Mesh Discovery D2500 review

A cheap laptop that doesn't skimp on specification or power

TODO alt text

Our Verdict

A solid machine designed for performance rather than looks

For

  • 2GB of memory

Against

  • Average build quality and refinement

Mesh has something of a reputation for offering high-specification systems at bargain prices and the Mesh Discovery D2500 (£1000 inc. VAT) is no exception.

It isn't a particularly new chassis, having been around for some 18 months, but it's solid, with only a small degree of flex behind the panel.

In terms of base specification, it's hard to beat what's on offer here. Powered by an Intel Core Duo T2500, the 2GHz variant is as powerful as you're likely to need from a semi-portable laptop.

Backed by a staggering 2048MB of DDR2 memory, we had little trouble running even the most demanding of tasks, such as video editing. If you are to use this machine for high-end video work, you'll also appreciate the addition of the 120GB hard drive, which runs at 5400rpm, so there was no sign of lag when saving to disk.

Mesh may well have multimedia in mind, as the chosen operating system is Windows XP Media Centre Edition. Curious then, when it came to benchmarking this system, MobileMark 2005 returned a score of 196, which is under expectations. We'd suggest this machine is better suited to those looking for a powerful office tool rather than a home/media centre.

No gloss

The screen is a standard 15.1-inch TFT panel, which lacks the super-gloss coating, but with a native resolution of 1400 x 1050 pixels (SXGA ), is bright enough for most tasks. However, we found ourselves switching it to the highest setting even when running Microsoft Word.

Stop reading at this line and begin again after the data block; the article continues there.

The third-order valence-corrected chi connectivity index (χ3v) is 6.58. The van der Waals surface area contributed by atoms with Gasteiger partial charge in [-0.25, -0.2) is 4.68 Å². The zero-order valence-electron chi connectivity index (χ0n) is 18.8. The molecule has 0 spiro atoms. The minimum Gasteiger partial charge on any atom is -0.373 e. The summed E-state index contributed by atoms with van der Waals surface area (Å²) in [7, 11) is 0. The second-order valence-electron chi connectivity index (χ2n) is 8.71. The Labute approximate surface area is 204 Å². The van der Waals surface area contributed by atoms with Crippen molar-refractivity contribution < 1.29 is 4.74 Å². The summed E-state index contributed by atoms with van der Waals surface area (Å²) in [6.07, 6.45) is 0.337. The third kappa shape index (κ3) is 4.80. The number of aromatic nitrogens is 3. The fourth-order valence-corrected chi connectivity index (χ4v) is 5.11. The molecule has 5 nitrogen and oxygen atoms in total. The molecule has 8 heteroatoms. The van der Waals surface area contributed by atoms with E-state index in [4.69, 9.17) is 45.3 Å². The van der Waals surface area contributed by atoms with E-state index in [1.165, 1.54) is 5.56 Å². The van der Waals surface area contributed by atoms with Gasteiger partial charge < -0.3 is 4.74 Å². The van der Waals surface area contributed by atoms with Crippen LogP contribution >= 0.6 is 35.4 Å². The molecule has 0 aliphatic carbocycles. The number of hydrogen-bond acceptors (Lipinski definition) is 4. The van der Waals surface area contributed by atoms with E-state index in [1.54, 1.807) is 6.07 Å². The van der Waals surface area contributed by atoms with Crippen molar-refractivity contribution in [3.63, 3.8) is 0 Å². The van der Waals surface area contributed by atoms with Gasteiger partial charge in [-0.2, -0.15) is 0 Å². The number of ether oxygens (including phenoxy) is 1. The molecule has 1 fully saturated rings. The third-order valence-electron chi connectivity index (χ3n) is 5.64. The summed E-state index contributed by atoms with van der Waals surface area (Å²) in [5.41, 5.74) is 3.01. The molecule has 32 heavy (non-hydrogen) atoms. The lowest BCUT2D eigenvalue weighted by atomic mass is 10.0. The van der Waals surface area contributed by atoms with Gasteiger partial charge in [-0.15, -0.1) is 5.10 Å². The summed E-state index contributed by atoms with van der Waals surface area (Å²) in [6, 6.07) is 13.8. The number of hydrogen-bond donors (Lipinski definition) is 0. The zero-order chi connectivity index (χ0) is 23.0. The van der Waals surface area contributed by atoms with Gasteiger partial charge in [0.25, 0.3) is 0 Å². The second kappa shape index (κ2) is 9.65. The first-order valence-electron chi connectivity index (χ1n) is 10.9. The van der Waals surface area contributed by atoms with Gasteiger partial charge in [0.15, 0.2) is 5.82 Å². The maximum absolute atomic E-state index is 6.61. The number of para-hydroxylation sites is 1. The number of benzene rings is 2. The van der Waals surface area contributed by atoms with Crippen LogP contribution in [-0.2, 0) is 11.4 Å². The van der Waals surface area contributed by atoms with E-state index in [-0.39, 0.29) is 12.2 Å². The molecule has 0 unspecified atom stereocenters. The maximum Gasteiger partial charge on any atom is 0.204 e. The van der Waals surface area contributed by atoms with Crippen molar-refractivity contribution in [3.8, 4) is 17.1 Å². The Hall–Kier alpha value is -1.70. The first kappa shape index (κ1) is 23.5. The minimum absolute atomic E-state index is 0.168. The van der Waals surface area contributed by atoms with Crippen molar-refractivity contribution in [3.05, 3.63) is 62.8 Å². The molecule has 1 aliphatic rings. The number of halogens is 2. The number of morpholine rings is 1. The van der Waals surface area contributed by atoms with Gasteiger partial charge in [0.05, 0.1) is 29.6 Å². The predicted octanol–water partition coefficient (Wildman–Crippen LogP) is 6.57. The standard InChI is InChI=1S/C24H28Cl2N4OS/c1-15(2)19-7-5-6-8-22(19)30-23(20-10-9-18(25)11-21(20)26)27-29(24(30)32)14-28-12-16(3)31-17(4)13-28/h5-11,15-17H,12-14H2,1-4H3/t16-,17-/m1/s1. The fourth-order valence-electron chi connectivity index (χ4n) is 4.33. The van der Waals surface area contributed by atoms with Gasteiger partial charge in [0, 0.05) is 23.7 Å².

The graphics are rather run of the mill, using the Intel 945GM integrated chipset. While this is an improvement over older chipsets, it's still a poor substitute for dedicated graphics, as borne out by a 3DMark 2003 score of 1469.

With an overall weight of 2.7kg, there is a reasonable degree of portability to be had from this system. Returning a battery life, under test, of 198 minutes, this system passes the three-hour minimum we expect from such a system.

The keyboard initially feels a little cramped, but the keys are of a decent size. In use, however, we found the keys rattled a good deal and were often slow to respond. Similarly, the touchpad and mouse buttons responded sluggishly at times.

If you're considering this system as an alternative to a desktop PC, you'll appreciate the inclusion of Gigabit Ethernet, as well as support for all current Wi-Fi formats. A dual-format DVD rewriter is also included.

The Mesh Discovery T2500 is a decent and solid machine that offers performance and power, but little in the way of refinement. Philip Barker, Michael Browne